I decided to challenge myself this month. In June, I am going to attempt to run a mile every day.
I’ve been rather slothful lately in my workouts, running only once, maybe twice a week, if that, and I’m feeling a little schlumpy, if you know what I mean.
If you do know what I mean, tell me so we’ll both know.
At this morning’s weigh-in I realized I was above the 200 pound plateau I was so happy I’d finally broken (200.5 pounds, to be exact). The weight gain might have contributed to my recent running slump or the running slump contributed to the weight gain. Whatever.
On the last day of May, the 31st, I ran a slow and schlumpy 5k on the treadmill. For whatever reason, I just didn’t have the energy to run at the more intense pace I’d reached just a month prior. I kept slowing down, even walking, before forcing myself into a sprint, with the hopes of burning off the lazy. It didn’t and I finished the run very disheartened and unsatisfied.
Because I felt so out of shape (even though I’m still in better shape than I was just a year ago when I returned to running), I decided to take up the … drumroll, please … June Mile A Day Challenge.
I believe Runner’s World has one of these mile-a-day challenges going on, but when I looked it up, I was already too late. It started on Memorial Day and will run until the 4th of July. I guess that adds up to 37 miles in 37 days.
Since I missed it (although I guess I could have cheated and said my 5k counted as a mile for May 29, 30, and 31st), I decided to run my own challenge starting on June 1st.
Yesterday I ran a decent mile in about 8:48, I believe.
This morning, yes, I said this morning. I know, right? Me, an affirmed hater of mornings and morning people, actually getting up and doing something strenuous before I’ve had my coffee?
To put this in perspective, the last time I ran in the morning was 1985. I hated it and never did it again. And before that, it was a decade earlier at boot camp, where I didn’t have much choice, except in the hating of it.
But I figure, if I’m going to complete a challenge of running a mile every single day, then I don’t want to take the chance that something might come up in the evening that could interfere with me getting my run in.
Thus, I ran this morning.
Typically in the morning, my wife gets up first, takes her shower, then I get up and stumble downstairs into the shower. This morning however, I got up when she did (on the sly so she wouldn’t ask me a bunch of questions before I had some coffee — yes, I’m a complete bear in the morning), did some calf stretches, put on my gear, and hit the treadmill.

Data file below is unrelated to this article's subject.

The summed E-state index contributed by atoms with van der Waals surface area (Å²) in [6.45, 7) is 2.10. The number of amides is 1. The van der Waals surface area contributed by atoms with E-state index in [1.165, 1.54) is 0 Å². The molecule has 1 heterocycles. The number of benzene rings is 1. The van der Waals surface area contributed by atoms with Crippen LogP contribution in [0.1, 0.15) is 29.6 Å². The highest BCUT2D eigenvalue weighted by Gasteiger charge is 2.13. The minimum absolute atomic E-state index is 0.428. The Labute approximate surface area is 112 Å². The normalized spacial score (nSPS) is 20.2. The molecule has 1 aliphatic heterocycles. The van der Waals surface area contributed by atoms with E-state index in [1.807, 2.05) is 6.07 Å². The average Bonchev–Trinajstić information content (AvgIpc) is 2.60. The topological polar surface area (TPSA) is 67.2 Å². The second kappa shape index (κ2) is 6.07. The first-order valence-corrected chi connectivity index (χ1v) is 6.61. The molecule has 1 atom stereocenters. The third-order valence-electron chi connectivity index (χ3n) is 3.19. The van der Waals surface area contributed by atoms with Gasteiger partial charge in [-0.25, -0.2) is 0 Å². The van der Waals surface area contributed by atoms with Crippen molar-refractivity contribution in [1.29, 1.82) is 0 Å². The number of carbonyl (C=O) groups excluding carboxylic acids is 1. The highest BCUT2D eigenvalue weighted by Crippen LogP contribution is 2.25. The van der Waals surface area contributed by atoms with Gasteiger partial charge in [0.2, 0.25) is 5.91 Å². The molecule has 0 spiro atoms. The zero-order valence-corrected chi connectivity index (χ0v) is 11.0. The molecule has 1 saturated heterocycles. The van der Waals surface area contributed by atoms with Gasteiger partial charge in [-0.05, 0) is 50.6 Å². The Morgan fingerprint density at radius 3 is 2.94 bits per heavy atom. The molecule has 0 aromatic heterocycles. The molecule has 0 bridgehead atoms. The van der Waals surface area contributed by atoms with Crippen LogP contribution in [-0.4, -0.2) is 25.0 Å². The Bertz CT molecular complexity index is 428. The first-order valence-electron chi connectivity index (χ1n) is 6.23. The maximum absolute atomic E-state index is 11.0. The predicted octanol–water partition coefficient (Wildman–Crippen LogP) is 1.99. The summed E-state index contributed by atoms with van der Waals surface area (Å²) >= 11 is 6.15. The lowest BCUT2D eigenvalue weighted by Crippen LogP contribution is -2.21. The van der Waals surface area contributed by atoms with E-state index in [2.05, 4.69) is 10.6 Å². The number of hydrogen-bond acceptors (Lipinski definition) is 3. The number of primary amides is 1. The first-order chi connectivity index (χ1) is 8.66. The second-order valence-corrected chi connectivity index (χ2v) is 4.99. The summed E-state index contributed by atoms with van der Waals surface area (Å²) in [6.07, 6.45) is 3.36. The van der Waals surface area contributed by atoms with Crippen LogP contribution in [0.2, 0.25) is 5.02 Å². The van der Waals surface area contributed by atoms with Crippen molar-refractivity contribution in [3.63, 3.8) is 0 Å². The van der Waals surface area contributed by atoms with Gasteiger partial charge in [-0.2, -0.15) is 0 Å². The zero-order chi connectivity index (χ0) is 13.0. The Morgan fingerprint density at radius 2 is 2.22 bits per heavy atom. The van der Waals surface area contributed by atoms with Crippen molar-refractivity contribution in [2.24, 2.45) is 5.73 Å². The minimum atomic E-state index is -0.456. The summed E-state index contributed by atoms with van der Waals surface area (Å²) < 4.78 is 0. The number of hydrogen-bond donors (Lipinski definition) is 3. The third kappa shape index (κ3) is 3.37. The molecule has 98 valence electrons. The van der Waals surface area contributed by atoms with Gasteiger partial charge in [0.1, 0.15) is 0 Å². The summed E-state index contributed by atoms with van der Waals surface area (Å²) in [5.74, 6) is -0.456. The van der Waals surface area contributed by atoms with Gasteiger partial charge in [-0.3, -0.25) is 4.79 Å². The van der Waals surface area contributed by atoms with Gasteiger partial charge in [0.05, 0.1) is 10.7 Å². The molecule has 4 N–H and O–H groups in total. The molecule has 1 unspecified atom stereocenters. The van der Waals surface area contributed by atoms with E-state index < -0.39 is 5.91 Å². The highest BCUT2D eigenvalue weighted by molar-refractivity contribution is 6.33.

And To be honest, it wasn’t that bad of an experience. I did not hate it, which I was totally prepared for. I got a decent time in, I forget exacts — c’mon, it was 5:30 in the morning! — but it was slightly over 9 minutes. Not too shabby for my first morning run in over thirty years.
Afterward, I took a cool, almost cold shower, which again, if you know me is completely divergent from my normal shower which is so hot it’s like a steam bath in there when I finish. Since I was already hot from running, I figured the shower would cool me down.
One benefit of a morning run I did not foresee — and since it’s my first morning run I can’t really extrapolate today’s experience as the new normal — is that I was not tired and sluggish when I got to work.
Mornings are usually a struggle for me to stay awake, no matter how many coffees I guzzle, which is why I’ve always hated them. I operate in this fog for the first couple hours. Given my druthers, I would rather sleep until 9:30 am to avoid feeling so muddled.
But this morning, I felt bright-eyed and bushy-tailed, as they say. If I discover this is an actual sustainable benefit, then I might continue to run in the morning. *shudder* Did I really just say that?
I hope another benefit of morning runs is that I won’t struggle to fall asleep at night. As I’ve mentioned previously, evening runs tend to make for restless nights. I haven’t figured out why. Usually an aspirin or two and a melatonin help. Last night they didn’t. But with a morning run, all that excess energy or adrenaline or whatever it is that courses through our veins after a run will have long since disappated by the time I lay down to sleep.
Maybe that’s why I’m more alert this morning, because the post-run juices that prevent me from falling asleep are helping to keep me alert now.
One last thing just so there’s no misunderstanding: I am not now, nor will I ever be, a morning person.
Just because you happen to see me up and running in the morning and you give me a chipper “Good morning!” along with a cheerful smile and an enthusiastic wave, does not mean I will reply in kind.
If I do growl, “morning,” however, it is merely an acknowledgement as to the time of day and not to the quality of it.
A curmudgeon I am and a curmudgeon I will remain until the sun reaches its zenith and I’ve had my four cups of coffee.
Have you joined the mile-a-day challenge?
Day 2, Mile 2.